Tennis is comprised of couple Alaina Moore and Patrick Riley. The Denver-based duo began writing music together as a way to document their time living at sea on a small forty year old sailboat. The result was their first release, Cape Dory which saw them quickly become one of the most alluring and blogged about bands of the new decade. Moore and Riley followed Cape Dory with Young and Old, which The New Yorker described as “winsome as it is ebullient,” and debuted #1 on Billboard’s Heatseeker Chart and #1 on CMJ Top 200, where it remained for three straight weeks. The album also debuted on Soundscan’s “New Artist Chart” at #1 remaining there for nine consecutive weeks. In 2013 the Small Sound EP debuted on Communion Music, followed by thousands of miles on the road, and a support tour with sister super-group, Haim. In 2014, the duo released Ritual In Repeat. Produced by Patrick Carney (The Black Keys), Jim Eno (Spoon) and Richard Swift (The Shins), this full length showcases a band in full control of their sound and craft. With well over 12 million streams and multiple television spots, the album has been received with open arms by loyal fans as well as new. Now they are on tour again precipitating the release of new material.
Airpark makes deconstructed pop music.
Inspired by minimalism, melody and groove-heavy percussion, bandmates Michael Ford, Jr. and Ben Ford launched the group in 2016, one year after their previous project, The Apache Relay, quietly called it quits. The Apache Relay had been a large band, staffed with six members and armed with a thick, wall-of-sound approach. With Airpark, the Ford brothers sharpen their focus and scale back their arrangements, focusing on songs that pack a punch with bold, basic ingre-dients.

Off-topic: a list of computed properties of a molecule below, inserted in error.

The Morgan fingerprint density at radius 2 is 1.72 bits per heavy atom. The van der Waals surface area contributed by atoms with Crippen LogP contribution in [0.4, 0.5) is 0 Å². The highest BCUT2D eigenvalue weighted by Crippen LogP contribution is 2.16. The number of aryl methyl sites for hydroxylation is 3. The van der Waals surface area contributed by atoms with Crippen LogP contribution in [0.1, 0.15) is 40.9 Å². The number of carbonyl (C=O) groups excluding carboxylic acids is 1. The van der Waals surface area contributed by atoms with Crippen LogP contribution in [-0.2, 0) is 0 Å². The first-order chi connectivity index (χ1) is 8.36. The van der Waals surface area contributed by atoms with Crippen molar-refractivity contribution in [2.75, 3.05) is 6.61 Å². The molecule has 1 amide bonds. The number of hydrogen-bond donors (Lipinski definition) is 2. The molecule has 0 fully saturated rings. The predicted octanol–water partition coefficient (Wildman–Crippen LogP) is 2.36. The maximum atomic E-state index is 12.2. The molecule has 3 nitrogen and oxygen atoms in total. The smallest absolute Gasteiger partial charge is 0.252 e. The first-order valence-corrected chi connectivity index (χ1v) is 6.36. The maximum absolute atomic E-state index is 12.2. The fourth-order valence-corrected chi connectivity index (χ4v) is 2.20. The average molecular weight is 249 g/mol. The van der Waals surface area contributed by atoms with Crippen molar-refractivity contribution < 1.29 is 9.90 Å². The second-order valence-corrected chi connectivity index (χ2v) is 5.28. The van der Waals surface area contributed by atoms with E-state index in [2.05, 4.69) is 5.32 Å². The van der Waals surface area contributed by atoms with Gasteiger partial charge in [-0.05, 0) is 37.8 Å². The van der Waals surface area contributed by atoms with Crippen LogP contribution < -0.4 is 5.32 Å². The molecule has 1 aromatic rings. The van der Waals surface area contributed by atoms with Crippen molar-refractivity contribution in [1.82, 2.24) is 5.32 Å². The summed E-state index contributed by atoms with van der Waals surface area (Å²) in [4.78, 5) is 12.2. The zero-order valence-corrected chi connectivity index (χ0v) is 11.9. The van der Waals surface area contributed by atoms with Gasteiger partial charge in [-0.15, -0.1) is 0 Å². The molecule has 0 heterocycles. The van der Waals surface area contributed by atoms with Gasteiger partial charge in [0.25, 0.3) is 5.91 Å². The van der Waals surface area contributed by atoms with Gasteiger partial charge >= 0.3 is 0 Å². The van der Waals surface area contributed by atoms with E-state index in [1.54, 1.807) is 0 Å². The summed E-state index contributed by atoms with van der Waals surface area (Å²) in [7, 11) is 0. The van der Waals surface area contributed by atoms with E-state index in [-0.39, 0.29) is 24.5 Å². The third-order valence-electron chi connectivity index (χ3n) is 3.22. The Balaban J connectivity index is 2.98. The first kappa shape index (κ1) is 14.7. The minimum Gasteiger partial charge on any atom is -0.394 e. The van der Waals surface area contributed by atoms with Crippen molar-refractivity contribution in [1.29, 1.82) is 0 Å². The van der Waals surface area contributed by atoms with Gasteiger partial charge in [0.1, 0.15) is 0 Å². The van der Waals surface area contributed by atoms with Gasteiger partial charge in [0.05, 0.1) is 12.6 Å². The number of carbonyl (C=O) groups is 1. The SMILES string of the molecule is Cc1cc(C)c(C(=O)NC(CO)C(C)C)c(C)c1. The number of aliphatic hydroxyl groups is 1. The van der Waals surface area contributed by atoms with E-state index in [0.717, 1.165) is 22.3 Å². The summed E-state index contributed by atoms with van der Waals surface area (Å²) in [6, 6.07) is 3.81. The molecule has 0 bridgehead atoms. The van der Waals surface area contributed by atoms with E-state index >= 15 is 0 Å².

Raised in New Orleans, the Fords grew up surrounded by music, from the Crescent City's jazz to the soul of Irma Thomas and Allen Touissant. Later while living in Nashville, the two rekindled the music connection they'd kick-started back home, finding popularity — first in Tennessee, then across the country - as The Apache Relay performed alongside the likes of Jenny Lewis, Mumford & Sons and more. It was a whirlwind period that found the brothers constantly touring, forever moving and steadily swelling their sound to new heights. Michael and Ben move at a deliberately different speed with Airpark, thus finding new musical territory to explore.
Taking their cues from a wide set of influences — the rhythmic world music of Tinariwen and Lijadu Sisters; the production of Air, Damon Albarn, and Fiona Apple's The Idler Wheel; the ten-or vocal range of Big Star's Alex Chilton and Fleetwood Mac's Lindsey Buckingham, with the occasional pop crooner delivery of Harry Nilsson — the two unveil their new direction with Air-park's debut EP, Early Works, Volume 1. On opening track "All The Time," Michael spins the autobiographical story of a musician who's starting over and swinging for the fences, finally coming to terms with his own ambition. "Now I know I need ittobe ocean-sized," he sings, backed by propulsive percussion, syncopated electric guitar and his brother's harmonies. Else-where, the two ride an abstract, atmospheric groove on "Even If," get nostalgic with "Black Light Blue," and reset the clock during the New Year's Eve breakup anthem "Plenty to Pine For."
It's a sound that targets the feet and the head. It's pop music for thinkers. It's dance music for wallflowers. And with the brothers pulling triple-duty as songwriters, multi-instrumentalists and co-producers, Early Works, Volume 1 — whose March 3, 2017 release arrives courtesy of the Fords' own label, Eugenia Hall Records — is their most forward-thinking project to date, pairing the band's growing ambition with musical chops to match.
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